The encampment the city recently dismantled was started by a man who bought a few tents and small carts, with the goal of creating a tidy “trauma-informed safe center,” he told the Union-Tribune reporter Gary Warth. At first, city leaders and police allowed the encampment to flourish. Sanchez told Warth the city didn’t plan to run off the people living there and said she appreciated “how he and others there have kept the area clean.”
Things took a turn when local businesses and others complained about the growing encampment and police allegedly found drugs and violent weapons in the tents and arrested some people for drug possession. Police enforcement continued, and the Oceanside City Council swiftly created an ordinance forbidding camping on public property and agreed on April 7 to spend about $600,000 on motel rooms for the people living there. The motel voucher program, where people can access support services to find permanent housing, is conditional and expected to run for about six months with the longest stay being 28 days, the Coast News reported. After police officers cleared the encampment and moved 28 of the 40 people living there into the Marty Valley Inn, the city placed rocks along the stretch of South Oceanside Boulevard to prevent others from illegally camping there again.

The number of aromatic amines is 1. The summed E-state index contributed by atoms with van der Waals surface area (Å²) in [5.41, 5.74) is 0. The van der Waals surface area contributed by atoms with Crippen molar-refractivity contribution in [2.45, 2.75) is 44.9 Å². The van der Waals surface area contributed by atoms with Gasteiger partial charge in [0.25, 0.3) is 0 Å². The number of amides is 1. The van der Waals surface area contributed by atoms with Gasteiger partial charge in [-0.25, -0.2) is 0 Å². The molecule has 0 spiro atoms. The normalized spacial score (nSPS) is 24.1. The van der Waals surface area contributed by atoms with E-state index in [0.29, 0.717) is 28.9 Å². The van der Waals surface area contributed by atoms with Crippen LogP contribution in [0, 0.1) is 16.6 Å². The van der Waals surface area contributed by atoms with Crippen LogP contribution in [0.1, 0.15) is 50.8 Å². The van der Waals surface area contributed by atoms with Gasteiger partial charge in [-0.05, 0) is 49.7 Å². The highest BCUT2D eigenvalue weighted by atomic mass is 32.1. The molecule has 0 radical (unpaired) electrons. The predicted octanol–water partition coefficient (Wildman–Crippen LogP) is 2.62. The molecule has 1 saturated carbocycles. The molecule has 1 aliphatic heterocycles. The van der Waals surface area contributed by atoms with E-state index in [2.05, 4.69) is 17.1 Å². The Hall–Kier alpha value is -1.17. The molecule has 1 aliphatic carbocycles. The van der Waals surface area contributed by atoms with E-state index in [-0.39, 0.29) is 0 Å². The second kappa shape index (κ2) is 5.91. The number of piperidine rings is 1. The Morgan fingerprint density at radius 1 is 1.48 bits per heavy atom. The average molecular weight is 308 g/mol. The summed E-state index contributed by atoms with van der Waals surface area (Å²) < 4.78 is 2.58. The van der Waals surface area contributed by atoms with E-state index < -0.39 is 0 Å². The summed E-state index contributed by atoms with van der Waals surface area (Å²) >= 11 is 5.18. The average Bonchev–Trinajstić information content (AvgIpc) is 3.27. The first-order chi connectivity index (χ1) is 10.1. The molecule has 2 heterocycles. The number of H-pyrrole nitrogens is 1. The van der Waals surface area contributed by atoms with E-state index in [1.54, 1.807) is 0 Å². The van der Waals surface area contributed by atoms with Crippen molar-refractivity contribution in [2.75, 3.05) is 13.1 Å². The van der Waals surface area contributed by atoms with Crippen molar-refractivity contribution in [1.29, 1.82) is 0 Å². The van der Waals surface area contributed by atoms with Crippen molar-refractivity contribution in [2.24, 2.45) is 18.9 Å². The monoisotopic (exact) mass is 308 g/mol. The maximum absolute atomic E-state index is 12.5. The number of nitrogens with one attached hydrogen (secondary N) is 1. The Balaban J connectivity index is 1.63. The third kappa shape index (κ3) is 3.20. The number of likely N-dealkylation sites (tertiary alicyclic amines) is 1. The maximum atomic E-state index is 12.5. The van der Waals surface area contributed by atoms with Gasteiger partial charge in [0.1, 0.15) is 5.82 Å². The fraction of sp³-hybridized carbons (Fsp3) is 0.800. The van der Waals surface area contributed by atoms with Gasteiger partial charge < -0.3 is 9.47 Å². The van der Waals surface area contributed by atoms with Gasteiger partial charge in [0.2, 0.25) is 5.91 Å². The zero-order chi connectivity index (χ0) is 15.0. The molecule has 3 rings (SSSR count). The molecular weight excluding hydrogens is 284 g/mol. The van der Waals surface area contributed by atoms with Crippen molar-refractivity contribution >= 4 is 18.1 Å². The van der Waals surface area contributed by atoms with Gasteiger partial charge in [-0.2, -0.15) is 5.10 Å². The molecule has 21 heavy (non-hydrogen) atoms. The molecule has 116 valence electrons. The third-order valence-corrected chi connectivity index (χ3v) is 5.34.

Warth wrote that “several people at the encampment said they were happy to accept a motel room and applauded the city and police for running the operation smoothly,” but Rodney McGough, the man who started the encampment, “was frustrated that he couldn’t get a straight answer when asking when the enforcement would happen.” The city moved McGough to a motel room but issued him and six others an eviction notice to leave just 21 days into their stay for not meeting the program’s requirements, Assistant City Manager Michael Gossman told the Coast News. Gossman told a reporter that the seven who were removed were matched with an alternative housing option but turned it down or would not engage with onsite service providers throughout their stay in the program.